14. ^ "Angela Stanton is a new cast member on BET's From the Bottom Up". February 26, 2018.
  15. ^ "Woman pardoned by Trump challenges Rep. John Lewis for Congressional seat". TheGrio. March 9, 2020.
  16. ^ "Angela Stanton-King, Ga. woman pardoned by Trump, to challenge Rep. John Lewis". The Washington Times . Retrieved July 1, 2020 .
  17. ^ "Georgia Primary Election Results: Fifth Congressional District" – via
  18. ^ "REP - US HOUSE DIST 5". Georgia Secretary of State . Retrieved June 9, 2020 .
  19. ^ a b Matthew Rosenberg and Jennifer Steinhauer (July 14, 2020). "The QAnon Candidates Are Here. Trump Has Paved Their Way". The New York Times . Retrieved July 14, 2020 . A month earlier, the Republican National Committee gave $2,200 to Angela Stanton-King, a House candidate in Georgia who has repeatedly posted QAnon content and obscure hashtags, such as “#trusttheplan.” The Georgia Republican Party gave an additional $2,800 to Ms. Stanton-King, who was pardoned this year by Mr. Trump for her role in a car-theft ring. She is expected to be roundly defeated in her heavily Democratic district. Ms. Stanton-King has since denied believing in any QAnon conspiracies. Yet in recent days she was again tweeting about “global elite pedophiles,” as well as a new conspiracy theory involving a purported child-trafficking ring run by an online furniture retailer.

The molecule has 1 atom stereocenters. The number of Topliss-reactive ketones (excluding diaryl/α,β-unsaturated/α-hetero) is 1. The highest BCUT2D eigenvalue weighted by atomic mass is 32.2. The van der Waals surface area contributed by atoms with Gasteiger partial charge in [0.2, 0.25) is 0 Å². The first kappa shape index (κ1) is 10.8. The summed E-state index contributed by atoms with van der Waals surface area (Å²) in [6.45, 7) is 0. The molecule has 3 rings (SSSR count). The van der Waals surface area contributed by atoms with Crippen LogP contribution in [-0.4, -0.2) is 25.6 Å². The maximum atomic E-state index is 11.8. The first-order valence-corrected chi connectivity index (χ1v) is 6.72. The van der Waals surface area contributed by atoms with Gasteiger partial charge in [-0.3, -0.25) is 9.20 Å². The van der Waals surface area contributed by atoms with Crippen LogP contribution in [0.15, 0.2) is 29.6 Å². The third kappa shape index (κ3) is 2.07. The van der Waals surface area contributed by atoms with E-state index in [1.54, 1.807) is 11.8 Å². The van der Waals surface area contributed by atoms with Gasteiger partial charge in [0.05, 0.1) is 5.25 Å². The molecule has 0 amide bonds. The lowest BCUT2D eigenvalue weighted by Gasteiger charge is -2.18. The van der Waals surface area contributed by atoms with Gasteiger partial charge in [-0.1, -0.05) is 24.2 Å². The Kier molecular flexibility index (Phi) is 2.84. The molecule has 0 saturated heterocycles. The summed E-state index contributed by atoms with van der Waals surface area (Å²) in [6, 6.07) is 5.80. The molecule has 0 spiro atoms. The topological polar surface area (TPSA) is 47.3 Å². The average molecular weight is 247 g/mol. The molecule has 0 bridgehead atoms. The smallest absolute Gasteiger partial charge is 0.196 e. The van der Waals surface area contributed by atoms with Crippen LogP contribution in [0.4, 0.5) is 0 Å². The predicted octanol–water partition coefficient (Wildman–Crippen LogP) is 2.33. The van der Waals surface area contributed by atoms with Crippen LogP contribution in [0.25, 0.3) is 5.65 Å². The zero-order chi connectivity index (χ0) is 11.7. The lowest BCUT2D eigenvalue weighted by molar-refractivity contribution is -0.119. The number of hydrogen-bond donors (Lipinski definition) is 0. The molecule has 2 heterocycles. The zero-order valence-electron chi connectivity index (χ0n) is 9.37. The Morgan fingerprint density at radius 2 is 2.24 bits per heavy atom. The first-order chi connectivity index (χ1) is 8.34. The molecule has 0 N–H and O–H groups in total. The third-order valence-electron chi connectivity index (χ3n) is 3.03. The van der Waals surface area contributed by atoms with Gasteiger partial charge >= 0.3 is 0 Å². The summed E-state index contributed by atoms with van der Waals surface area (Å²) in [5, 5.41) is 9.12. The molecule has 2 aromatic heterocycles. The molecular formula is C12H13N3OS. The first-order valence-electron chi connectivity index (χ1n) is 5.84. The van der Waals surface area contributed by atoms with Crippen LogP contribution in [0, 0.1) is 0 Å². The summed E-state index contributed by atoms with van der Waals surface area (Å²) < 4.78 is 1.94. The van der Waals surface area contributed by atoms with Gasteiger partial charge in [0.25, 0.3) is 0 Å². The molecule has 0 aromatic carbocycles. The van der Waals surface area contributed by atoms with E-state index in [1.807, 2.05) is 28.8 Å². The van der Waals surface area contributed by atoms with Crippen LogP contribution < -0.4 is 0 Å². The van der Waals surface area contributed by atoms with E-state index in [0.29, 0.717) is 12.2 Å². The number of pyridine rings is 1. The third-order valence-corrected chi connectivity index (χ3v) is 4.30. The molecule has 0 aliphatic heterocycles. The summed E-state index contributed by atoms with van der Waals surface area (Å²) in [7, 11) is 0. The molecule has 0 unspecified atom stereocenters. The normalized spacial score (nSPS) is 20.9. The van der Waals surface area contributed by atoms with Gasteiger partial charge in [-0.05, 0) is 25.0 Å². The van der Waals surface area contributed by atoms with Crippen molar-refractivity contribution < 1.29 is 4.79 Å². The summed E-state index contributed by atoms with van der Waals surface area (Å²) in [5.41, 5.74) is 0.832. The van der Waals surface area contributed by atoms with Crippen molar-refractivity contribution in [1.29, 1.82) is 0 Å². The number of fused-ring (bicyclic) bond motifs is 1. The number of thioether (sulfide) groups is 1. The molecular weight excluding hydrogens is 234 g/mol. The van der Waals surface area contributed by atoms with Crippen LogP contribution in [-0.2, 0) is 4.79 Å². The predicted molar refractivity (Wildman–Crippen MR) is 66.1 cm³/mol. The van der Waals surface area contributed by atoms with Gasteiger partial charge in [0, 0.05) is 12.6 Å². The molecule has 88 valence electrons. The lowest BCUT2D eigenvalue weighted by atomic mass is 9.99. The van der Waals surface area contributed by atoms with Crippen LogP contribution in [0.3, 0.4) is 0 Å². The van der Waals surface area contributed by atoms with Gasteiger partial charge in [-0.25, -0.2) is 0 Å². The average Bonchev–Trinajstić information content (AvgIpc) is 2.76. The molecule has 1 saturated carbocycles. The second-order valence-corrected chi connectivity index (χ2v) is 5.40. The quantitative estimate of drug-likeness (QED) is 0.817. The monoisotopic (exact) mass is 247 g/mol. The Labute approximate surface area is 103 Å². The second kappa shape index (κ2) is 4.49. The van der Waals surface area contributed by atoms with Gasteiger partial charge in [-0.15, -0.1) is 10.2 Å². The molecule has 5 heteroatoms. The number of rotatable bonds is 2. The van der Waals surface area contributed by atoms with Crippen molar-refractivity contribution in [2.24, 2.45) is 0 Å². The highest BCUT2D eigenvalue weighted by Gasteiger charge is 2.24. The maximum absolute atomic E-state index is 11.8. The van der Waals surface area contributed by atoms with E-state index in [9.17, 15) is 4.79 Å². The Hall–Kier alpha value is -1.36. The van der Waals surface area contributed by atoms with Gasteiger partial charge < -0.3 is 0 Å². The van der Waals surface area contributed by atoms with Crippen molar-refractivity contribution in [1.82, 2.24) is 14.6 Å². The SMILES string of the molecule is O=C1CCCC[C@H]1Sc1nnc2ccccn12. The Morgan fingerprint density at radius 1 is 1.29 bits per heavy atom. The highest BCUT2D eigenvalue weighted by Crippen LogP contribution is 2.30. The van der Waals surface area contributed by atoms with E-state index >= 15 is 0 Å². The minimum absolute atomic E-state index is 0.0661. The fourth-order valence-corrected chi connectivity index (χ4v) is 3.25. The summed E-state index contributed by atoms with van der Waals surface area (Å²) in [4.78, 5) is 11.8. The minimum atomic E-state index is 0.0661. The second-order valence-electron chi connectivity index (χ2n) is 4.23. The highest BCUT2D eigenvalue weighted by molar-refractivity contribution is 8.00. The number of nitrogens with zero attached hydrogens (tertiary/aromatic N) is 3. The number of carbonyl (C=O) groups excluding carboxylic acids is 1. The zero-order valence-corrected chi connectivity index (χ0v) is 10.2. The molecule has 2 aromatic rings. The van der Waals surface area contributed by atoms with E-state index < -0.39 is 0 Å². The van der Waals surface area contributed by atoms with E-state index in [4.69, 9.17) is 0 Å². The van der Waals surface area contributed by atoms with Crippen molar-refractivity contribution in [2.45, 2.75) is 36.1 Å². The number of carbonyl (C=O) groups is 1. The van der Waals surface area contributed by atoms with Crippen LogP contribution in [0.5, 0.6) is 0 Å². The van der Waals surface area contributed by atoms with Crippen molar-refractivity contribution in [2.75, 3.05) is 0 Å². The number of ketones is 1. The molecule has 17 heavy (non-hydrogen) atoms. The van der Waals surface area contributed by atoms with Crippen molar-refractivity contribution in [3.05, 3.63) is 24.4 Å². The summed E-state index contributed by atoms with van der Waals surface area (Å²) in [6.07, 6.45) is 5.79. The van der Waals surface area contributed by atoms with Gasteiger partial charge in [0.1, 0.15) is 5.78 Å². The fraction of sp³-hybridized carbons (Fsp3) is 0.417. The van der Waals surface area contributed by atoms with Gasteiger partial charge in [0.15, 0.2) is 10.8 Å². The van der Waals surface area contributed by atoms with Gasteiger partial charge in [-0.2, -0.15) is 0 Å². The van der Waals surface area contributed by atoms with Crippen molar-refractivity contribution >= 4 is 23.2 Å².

20. ^ Seelye, Katharine Q. (2020-07-17). "John Lewis, Towering Figure of Civil Rights Era, Dies at 80". The New York Times. ISSN 0362-4331 . Retrieved 2020-07-20 .
  21. ^ Bluestein, Greg. "Democrats tap Nikema Williams to replace John Lewis on November ballot". The Atlanta Journal-Constitution . Retrieved 2020-07-20 .
  22. ^ "Meet the Black Republican Woman Trying to Unseat Civil Rights Icon John Lewis". The Washington Informer. June 10, 2020.
  23. ^ "These Political Candidates Are Embracing Their Criminal Records". The Marshall Project. June 23, 2020.
  24. ^ "GOP candidate pardoned by Trump compares 'LGBTQ movement' to 'pedophilia ' ". NBC News.
  25. ^ "A QAnon caucus? Fringe conspiracy theory advocates aim for Congress". NBC News.

External links [ edit ]